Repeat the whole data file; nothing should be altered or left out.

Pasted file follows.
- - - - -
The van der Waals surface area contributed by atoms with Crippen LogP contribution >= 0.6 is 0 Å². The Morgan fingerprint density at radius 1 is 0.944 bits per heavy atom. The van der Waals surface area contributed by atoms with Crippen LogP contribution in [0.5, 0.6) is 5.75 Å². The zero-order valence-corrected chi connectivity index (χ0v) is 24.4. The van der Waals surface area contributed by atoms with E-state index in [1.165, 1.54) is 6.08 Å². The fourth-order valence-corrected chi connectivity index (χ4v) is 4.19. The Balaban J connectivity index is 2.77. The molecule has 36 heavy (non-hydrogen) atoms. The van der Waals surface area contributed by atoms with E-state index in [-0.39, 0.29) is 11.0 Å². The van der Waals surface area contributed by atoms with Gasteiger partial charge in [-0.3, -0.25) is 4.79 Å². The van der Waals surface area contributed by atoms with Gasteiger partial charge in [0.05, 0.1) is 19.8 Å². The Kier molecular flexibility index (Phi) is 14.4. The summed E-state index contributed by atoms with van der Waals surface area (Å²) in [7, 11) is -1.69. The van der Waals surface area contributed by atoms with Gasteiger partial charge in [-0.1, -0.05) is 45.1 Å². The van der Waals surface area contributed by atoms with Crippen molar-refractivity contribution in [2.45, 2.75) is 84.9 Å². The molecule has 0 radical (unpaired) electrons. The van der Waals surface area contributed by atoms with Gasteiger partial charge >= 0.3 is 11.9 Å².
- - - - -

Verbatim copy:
The van der Waals surface area contributed by atoms with Crippen LogP contribution >= 0.6 is 0 Å². The Morgan fingerprint density at radius 1 is 0.944 bits per heavy atom. The van der Waals surface area contributed by atoms with Crippen LogP contribution in [0.5, 0.6) is 5.75 Å². The zero-order valence-corrected chi connectivity index (χ0v) is 24.4. The van der Waals surface area contributed by atoms with E-state index in [1.165, 1.54) is 6.08 Å². The fourth-order valence-corrected chi connectivity index (χ4v) is 4.19. The Balaban J connectivity index is 2.77. The molecule has 36 heavy (non-hydrogen) atoms. The van der Waals surface area contributed by atoms with E-state index in [-0.39, 0.29) is 11.0 Å². The van der Waals surface area contributed by atoms with Gasteiger partial charge in [-0.3, -0.25) is 4.79 Å². The van der Waals surface area contributed by atoms with Gasteiger partial charge in [0.05, 0.1) is 19.8 Å². The Kier molecular flexibility index (Phi) is 14.4. The summed E-state index contributed by atoms with van der Waals surface area (Å²) in [7, 11) is -1.69. The van der Waals surface area contributed by atoms with Gasteiger partial charge in [-0.1, -0.05) is 45.1 Å². The van der Waals surface area contributed by atoms with Crippen molar-refractivity contribution in [2.45, 2.75) is 84.9 Å². The molecule has 0 radical (unpaired) electrons. The van der Waals surface area contributed by atoms with Gasteiger partial charge >= 0.3 is 11.9 Å².